Monday, February 23rd
Speech and Media Freedom New Lessons of the Umbrella Revolution
Brown Bag Lecture with Margaret Ng, Barrister and Former Legislative Council Member, HKSAR. Moderated by Ben Liebman, Robert L. Lieff Professor of Law, Columbia Law School; Director, Center for Chinese Legal Studies. No registration required. Co-sponsored by the Weatherhead East Asian Institute and the Columbia Law School.
For further information regarding this event, please contact Katherine Forshay by sending email to firstname.lastname@example.org.
USP Internship Information Panel
Join the USP (Urban and Social Policy) Department for an internship information panel, and hear from second year USP students who have been there, done that, and lived to tell about it. This panel will feature second year USP students sharing all their secrets to finding internships, filling out applications, and navigating the interview process. Come hear how students found internships in city government, education policy, foundations, and more!
For further information regarding this event, please contact Kevin Gully by sending email to email@example.com or by calling 212-851-0264.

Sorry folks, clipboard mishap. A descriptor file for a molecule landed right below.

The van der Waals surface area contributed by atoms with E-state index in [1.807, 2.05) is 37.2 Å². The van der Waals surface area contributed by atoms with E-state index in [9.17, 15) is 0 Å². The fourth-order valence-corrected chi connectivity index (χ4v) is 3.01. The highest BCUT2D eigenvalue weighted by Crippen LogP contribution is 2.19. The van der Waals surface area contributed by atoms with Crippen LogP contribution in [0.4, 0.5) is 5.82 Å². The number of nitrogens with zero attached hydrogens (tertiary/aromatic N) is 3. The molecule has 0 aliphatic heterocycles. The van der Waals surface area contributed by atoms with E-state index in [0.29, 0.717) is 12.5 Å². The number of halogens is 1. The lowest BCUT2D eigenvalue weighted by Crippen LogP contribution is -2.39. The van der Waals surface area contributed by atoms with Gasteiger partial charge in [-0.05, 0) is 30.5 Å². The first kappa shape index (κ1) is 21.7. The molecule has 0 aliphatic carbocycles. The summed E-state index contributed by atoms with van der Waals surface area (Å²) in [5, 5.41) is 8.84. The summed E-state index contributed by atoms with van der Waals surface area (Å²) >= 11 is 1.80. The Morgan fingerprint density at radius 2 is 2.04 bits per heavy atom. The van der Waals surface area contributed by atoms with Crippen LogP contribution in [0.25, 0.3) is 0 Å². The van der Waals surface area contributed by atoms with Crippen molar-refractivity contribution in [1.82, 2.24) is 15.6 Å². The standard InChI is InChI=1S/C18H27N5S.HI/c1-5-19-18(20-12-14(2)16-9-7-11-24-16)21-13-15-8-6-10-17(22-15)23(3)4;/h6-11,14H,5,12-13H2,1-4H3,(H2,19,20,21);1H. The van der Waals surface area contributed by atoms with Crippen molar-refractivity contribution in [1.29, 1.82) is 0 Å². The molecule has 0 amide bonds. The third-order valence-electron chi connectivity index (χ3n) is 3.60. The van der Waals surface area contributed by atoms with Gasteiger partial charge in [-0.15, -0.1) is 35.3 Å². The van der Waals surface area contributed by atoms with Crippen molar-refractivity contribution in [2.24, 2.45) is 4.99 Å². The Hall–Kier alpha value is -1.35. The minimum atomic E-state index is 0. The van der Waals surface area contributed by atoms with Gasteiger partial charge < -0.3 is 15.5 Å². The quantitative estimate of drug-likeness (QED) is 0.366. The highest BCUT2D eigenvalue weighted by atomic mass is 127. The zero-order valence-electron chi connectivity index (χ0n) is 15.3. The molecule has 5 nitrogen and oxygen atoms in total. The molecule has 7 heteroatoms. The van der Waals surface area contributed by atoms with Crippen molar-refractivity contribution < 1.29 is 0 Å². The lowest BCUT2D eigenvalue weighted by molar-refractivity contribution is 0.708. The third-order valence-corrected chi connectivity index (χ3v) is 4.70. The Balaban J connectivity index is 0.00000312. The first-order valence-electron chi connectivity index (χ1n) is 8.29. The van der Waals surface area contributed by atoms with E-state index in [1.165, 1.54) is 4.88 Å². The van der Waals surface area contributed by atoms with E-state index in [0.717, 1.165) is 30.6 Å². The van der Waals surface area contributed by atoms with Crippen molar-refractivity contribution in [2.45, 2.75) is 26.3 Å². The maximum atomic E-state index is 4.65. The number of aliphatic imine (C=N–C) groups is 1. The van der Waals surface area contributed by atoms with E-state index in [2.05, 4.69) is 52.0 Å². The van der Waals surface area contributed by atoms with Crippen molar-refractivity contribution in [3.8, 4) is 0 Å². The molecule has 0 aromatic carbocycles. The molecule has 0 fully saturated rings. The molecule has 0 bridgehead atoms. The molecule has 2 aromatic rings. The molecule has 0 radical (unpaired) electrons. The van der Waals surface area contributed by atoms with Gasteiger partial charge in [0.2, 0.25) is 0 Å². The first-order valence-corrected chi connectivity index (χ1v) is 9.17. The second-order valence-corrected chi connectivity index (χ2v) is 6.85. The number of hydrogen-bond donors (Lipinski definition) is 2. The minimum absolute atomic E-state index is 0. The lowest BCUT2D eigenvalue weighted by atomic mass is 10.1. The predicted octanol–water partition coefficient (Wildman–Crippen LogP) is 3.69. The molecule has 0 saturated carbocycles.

South Asia Institute: Gyan Prakash on :Between Politics and Law: Emergency in India, 1975-77"
Gyan Prakash is Dayton-Stockton Professor in the History Department at Princeton University. Educated in India and the United States, Prakash specializes in the history of modern India. His general field of research and teaching interests concerns urban modernity, the colonial genealogies of modernity, and problems of postcolonial thought and politics. His recent publications, Mumbai Fables, and an edited volume, Noir Urbanisms: Dystopic Images of the Modern City, and a co-edited volume, Utopia/Dystopia: Historical Conditions of Possibility, were published in 2010.
For further information regarding this event, please contact Bill Carrick by sending email to firstname.lastname@example.org.
Mexican Mondays: Rural Education and Indigenous Incorporation in Mexico, 1910 -1933
Talk with Marco Caldern. In collaboration with Teachers Colleges Department of International and Transcultural Studies. Part of the Mexican Mondays series, Center for Mexican Studies - Institute of Latin American Studies.
Panel Discussion with Human Rights Watch's MENA Experts